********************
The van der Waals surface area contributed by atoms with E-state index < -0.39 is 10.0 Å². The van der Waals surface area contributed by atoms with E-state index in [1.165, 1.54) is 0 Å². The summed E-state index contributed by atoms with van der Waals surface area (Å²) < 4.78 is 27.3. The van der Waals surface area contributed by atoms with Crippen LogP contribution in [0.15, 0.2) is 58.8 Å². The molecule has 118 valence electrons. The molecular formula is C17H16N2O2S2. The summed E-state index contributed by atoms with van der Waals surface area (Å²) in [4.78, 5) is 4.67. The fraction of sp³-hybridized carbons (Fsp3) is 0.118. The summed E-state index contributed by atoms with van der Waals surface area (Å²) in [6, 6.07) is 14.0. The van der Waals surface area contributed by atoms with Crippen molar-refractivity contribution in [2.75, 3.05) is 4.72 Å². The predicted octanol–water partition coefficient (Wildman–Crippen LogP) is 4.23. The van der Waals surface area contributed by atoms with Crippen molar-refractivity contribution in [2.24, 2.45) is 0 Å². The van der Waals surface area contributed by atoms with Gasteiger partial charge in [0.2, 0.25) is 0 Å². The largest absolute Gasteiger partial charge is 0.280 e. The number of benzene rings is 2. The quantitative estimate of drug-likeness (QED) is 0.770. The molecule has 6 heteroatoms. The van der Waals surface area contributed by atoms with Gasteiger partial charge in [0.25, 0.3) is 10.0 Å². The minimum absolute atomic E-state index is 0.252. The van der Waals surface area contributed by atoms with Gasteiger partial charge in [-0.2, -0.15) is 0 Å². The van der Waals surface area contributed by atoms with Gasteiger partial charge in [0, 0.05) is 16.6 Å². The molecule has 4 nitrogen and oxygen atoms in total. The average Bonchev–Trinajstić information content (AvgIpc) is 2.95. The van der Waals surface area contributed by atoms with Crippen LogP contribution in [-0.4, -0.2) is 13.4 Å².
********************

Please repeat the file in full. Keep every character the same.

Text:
The van der Waals surface area contributed by atoms with E-state index < -0.39 is 10.0 Å². The van der Waals surface area contributed by atoms with E-state index in [1.165, 1.54) is 0 Å². The summed E-state index contributed by atoms with van der Waals surface area (Å²) < 4.78 is 27.3. The van der Waals surface area contributed by atoms with Crippen LogP contribution in [0.15, 0.2) is 58.8 Å². The molecule has 118 valence electrons. The molecular formula is C17H16N2O2S2. The summed E-state index contributed by atoms with van der Waals surface area (Å²) in [4.78, 5) is 4.67. The fraction of sp³-hybridized carbons (Fsp3) is 0.118. The summed E-state index contributed by atoms with van der Waals surface area (Å²) in [6, 6.07) is 14.0. The van der Waals surface area contributed by atoms with Crippen molar-refractivity contribution in [2.75, 3.05) is 4.72 Å². The predicted octanol–water partition coefficient (Wildman–Crippen LogP) is 4.23. The van der Waals surface area contributed by atoms with Crippen molar-refractivity contribution in [2.24, 2.45) is 0 Å². The van der Waals surface area contributed by atoms with Gasteiger partial charge in [0.2, 0.25) is 0 Å². The largest absolute Gasteiger partial charge is 0.280 e. The number of benzene rings is 2. The quantitative estimate of drug-likeness (QED) is 0.770. The molecule has 6 heteroatoms. The van der Waals surface area contributed by atoms with Gasteiger partial charge in [0.25, 0.3) is 10.0 Å². The minimum absolute atomic E-state index is 0.252. The van der Waals surface area contributed by atoms with Gasteiger partial charge in [-0.2, -0.15) is 0 Å². The van der Waals surface area contributed by atoms with Gasteiger partial charge in [0, 0.05) is 16.6 Å². The molecule has 4 nitrogen and oxygen atoms in total. The average Bonchev–Trinajstić information content (AvgIpc) is 2.95. The van der Waals surface area contributed by atoms with Crippen LogP contribution in [-0.4, -0.2) is 13.4 Å².